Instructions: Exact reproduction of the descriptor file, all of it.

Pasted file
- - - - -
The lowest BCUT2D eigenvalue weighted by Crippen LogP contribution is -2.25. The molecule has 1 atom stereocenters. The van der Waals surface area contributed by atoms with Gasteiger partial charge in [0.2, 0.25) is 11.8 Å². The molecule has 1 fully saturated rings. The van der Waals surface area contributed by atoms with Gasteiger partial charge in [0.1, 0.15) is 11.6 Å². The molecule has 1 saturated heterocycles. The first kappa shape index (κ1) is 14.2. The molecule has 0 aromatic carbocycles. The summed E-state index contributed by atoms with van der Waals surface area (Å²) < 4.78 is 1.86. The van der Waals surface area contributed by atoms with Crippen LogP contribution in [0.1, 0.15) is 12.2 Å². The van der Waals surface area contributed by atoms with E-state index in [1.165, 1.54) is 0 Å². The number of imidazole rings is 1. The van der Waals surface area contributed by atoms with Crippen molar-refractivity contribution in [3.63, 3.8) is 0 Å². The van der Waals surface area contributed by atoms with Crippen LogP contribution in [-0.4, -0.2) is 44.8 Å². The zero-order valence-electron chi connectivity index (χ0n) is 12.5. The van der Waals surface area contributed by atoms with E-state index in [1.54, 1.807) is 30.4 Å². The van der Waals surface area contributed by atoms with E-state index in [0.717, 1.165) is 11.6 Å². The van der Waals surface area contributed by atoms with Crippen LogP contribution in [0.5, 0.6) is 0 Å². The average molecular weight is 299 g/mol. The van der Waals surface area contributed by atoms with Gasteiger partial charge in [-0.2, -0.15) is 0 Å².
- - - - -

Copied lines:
The lowest BCUT2D eigenvalue weighted by Crippen LogP contribution is -2.25. The molecule has 1 atom stereocenters. The van der Waals surface area contributed by atoms with Gasteiger partial charge in [0.2, 0.25) is 11.8 Å². The molecule has 1 fully saturated rings. The van der Waals surface area contributed by atoms with Gasteiger partial charge in [0.1, 0.15) is 11.6 Å². The molecule has 1 saturated heterocycles. The first kappa shape index (κ1) is 14.2. The molecule has 0 aromatic carbocycles. The summed E-state index contributed by atoms with van der Waals surface area (Å²) < 4.78 is 1.86. The van der Waals surface area contributed by atoms with Crippen LogP contribution in [0.1, 0.15) is 12.2 Å². The van der Waals surface area contributed by atoms with E-state index in [1.165, 1.54) is 0 Å². The number of imidazole rings is 1. The van der Waals surface area contributed by atoms with Crippen molar-refractivity contribution in [3.63, 3.8) is 0 Å². The van der Waals surface area contributed by atoms with Crippen LogP contribution in [-0.4, -0.2) is 44.8 Å². The zero-order valence-electron chi connectivity index (χ0n) is 12.5. The van der Waals surface area contributed by atoms with E-state index in [1.54, 1.807) is 30.4 Å². The van der Waals surface area contributed by atoms with E-state index in [0.717, 1.165) is 11.6 Å². The van der Waals surface area contributed by atoms with Crippen LogP contribution in [0.5, 0.6) is 0 Å². The average molecular weight is 299 g/mol. The van der Waals surface area contributed by atoms with Gasteiger partial charge in [-0.2, -0.15) is 0 Å².